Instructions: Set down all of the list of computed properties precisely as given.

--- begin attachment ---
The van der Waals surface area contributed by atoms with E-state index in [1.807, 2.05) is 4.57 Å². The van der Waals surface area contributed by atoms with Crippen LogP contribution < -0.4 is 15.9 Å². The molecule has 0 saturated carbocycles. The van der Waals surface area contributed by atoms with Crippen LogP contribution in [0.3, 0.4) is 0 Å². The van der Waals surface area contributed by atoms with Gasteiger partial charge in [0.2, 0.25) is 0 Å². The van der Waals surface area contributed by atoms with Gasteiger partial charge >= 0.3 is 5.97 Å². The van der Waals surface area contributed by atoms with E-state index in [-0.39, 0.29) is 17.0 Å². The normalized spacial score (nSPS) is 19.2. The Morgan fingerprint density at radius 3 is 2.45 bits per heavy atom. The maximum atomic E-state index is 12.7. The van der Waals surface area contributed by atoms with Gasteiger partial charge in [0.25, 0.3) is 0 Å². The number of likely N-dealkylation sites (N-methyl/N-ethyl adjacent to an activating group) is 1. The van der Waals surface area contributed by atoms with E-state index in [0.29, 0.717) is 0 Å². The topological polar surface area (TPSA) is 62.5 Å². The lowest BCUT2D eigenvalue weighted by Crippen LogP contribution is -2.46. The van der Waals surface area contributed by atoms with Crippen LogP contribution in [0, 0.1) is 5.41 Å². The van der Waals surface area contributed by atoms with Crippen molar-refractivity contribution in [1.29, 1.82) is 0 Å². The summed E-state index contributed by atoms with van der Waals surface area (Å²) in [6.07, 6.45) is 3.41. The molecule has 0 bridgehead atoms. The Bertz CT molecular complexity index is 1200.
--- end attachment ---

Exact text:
The van der Waals surface area contributed by atoms with E-state index in [1.807, 2.05) is 4.57 Å². The van der Waals surface area contributed by atoms with Crippen LogP contribution < -0.4 is 15.9 Å². The molecule has 0 saturated carbocycles. The van der Waals surface area contributed by atoms with Crippen LogP contribution in [0.3, 0.4) is 0 Å². The van der Waals surface area contributed by atoms with Gasteiger partial charge in [0.2, 0.25) is 0 Å². The van der Waals surface area contributed by atoms with Gasteiger partial charge >= 0.3 is 5.97 Å². The van der Waals surface area contributed by atoms with E-state index in [-0.39, 0.29) is 17.0 Å². The normalized spacial score (nSPS) is 19.2. The Morgan fingerprint density at radius 3 is 2.45 bits per heavy atom. The maximum atomic E-state index is 12.7. The van der Waals surface area contributed by atoms with Gasteiger partial charge in [0.25, 0.3) is 0 Å². The number of likely N-dealkylation sites (N-methyl/N-ethyl adjacent to an activating group) is 1. The van der Waals surface area contributed by atoms with E-state index in [0.29, 0.717) is 0 Å². The topological polar surface area (TPSA) is 62.5 Å². The lowest BCUT2D eigenvalue weighted by Crippen LogP contribution is -2.46. The van der Waals surface area contributed by atoms with Crippen LogP contribution in [0, 0.1) is 5.41 Å². The van der Waals surface area contributed by atoms with Crippen molar-refractivity contribution in [1.29, 1.82) is 0 Å². The summed E-state index contributed by atoms with van der Waals surface area (Å²) in [6.07, 6.45) is 3.41. The molecule has 0 bridgehead atoms. The Bertz CT molecular complexity index is 1200.